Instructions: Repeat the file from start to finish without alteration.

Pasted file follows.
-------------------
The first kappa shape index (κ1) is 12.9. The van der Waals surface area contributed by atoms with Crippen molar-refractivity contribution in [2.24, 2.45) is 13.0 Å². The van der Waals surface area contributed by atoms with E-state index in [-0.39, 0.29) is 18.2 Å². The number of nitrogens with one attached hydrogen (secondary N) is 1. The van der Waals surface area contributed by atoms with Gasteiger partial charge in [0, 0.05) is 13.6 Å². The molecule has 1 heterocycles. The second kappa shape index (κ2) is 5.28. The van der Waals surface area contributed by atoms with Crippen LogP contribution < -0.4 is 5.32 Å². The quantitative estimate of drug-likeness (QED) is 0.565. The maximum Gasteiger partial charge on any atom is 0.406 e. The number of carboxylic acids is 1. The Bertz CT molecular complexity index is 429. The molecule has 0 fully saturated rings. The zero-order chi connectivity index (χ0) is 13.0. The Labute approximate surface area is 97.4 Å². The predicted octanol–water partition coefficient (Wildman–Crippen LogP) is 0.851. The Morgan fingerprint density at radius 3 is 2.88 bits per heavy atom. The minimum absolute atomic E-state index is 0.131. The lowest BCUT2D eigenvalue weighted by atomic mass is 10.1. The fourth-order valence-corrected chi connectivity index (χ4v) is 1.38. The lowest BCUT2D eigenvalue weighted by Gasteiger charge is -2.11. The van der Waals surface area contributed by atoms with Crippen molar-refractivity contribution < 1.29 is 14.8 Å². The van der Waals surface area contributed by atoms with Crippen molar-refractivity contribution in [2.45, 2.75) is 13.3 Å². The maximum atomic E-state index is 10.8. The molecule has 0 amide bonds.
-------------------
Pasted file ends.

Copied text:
The first kappa shape index (κ1) is 12.9. The van der Waals surface area contributed by atoms with Crippen molar-refractivity contribution in [2.24, 2.45) is 13.0 Å². The van der Waals surface area contributed by atoms with E-state index in [-0.39, 0.29) is 18.2 Å². The number of nitrogens with one attached hydrogen (secondary N) is 1. The van der Waals surface area contributed by atoms with Gasteiger partial charge in [0, 0.05) is 13.6 Å². The molecule has 1 heterocycles. The second kappa shape index (κ2) is 5.28. The van der Waals surface area contributed by atoms with Crippen LogP contribution < -0.4 is 5.32 Å². The quantitative estimate of drug-likeness (QED) is 0.565. The maximum Gasteiger partial charge on any atom is 0.406 e. The number of carboxylic acids is 1. The Bertz CT molecular complexity index is 429. The molecule has 0 fully saturated rings. The zero-order chi connectivity index (χ0) is 13.0. The Labute approximate surface area is 97.4 Å². The predicted octanol–water partition coefficient (Wildman–Crippen LogP) is 0.851. The Morgan fingerprint density at radius 3 is 2.88 bits per heavy atom. The minimum absolute atomic E-state index is 0.131. The lowest BCUT2D eigenvalue weighted by atomic mass is 10.1. The fourth-order valence-corrected chi connectivity index (χ4v) is 1.38. The lowest BCUT2D eigenvalue weighted by Gasteiger charge is -2.11. The van der Waals surface area contributed by atoms with Crippen molar-refractivity contribution < 1.29 is 14.8 Å². The van der Waals surface area contributed by atoms with Crippen molar-refractivity contribution in [2.45, 2.75) is 13.3 Å². The maximum atomic E-state index is 10.8. The molecule has 0 amide bonds.